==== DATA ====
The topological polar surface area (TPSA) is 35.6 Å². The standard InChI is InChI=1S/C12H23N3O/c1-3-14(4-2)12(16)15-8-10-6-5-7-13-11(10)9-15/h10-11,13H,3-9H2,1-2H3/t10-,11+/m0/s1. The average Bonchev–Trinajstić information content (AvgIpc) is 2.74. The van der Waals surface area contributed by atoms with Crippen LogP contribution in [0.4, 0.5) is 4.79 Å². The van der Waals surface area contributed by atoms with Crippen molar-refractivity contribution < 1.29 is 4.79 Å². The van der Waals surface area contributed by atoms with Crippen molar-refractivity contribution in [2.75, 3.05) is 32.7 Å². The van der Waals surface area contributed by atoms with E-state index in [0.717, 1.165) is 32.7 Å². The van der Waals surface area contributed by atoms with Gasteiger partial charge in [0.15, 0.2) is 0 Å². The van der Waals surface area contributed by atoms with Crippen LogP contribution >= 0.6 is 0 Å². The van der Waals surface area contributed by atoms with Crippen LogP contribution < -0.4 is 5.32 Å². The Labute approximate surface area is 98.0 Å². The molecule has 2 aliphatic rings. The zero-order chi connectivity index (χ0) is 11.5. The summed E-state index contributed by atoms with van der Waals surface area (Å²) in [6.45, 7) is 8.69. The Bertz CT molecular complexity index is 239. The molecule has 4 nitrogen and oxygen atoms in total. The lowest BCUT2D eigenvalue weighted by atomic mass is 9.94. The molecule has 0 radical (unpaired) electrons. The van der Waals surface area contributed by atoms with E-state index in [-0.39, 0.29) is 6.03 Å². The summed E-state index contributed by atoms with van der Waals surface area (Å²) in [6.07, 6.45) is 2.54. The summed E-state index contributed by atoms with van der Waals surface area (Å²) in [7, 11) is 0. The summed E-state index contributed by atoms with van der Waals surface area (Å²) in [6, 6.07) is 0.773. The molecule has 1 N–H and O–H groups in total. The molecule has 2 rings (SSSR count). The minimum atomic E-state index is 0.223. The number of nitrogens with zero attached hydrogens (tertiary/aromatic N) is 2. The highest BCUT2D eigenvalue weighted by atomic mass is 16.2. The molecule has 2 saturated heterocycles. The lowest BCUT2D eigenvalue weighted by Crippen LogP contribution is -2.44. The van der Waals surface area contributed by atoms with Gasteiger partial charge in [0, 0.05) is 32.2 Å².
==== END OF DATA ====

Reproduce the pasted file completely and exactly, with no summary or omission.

The topological polar surface area (TPSA) is 35.6 Å². The standard InChI is InChI=1S/C12H23N3O/c1-3-14(4-2)12(16)15-8-10-6-5-7-13-11(10)9-15/h10-11,13H,3-9H2,1-2H3/t10-,11+/m0/s1. The average Bonchev–Trinajstić information content (AvgIpc) is 2.74. The van der Waals surface area contributed by atoms with Crippen LogP contribution in [0.4, 0.5) is 4.79 Å². The van der Waals surface area contributed by atoms with Crippen molar-refractivity contribution < 1.29 is 4.79 Å². The van der Waals surface area contributed by atoms with Crippen molar-refractivity contribution in [2.75, 3.05) is 32.7 Å². The van der Waals surface area contributed by atoms with E-state index in [0.717, 1.165) is 32.7 Å². The van der Waals surface area contributed by atoms with Gasteiger partial charge in [0.15, 0.2) is 0 Å². The van der Waals surface area contributed by atoms with Crippen LogP contribution >= 0.6 is 0 Å². The van der Waals surface area contributed by atoms with Crippen LogP contribution < -0.4 is 5.32 Å². The Labute approximate surface area is 98.0 Å². The molecule has 2 aliphatic rings. The zero-order chi connectivity index (χ0) is 11.5. The summed E-state index contributed by atoms with van der Waals surface area (Å²) in [6.45, 7) is 8.69. The Bertz CT molecular complexity index is 239. The molecule has 4 nitrogen and oxygen atoms in total. The lowest BCUT2D eigenvalue weighted by atomic mass is 9.94. The molecule has 0 radical (unpaired) electrons. The van der Waals surface area contributed by atoms with E-state index in [-0.39, 0.29) is 6.03 Å². The summed E-state index contributed by atoms with van der Waals surface area (Å²) in [6.07, 6.45) is 2.54. The summed E-state index contributed by atoms with van der Waals surface area (Å²) in [7, 11) is 0. The summed E-state index contributed by atoms with van der Waals surface area (Å²) in [6, 6.07) is 0.773. The molecule has 1 N–H and O–H groups in total. The molecule has 2 rings (SSSR count). The minimum atomic E-state index is 0.223. The number of nitrogens with zero attached hydrogens (tertiary/aromatic N) is 2. The highest BCUT2D eigenvalue weighted by atomic mass is 16.2. The molecule has 2 saturated heterocycles. The lowest BCUT2D eigenvalue weighted by Crippen LogP contribution is -2.44. The van der Waals surface area contributed by atoms with Gasteiger partial charge in [0, 0.05) is 32.2 Å².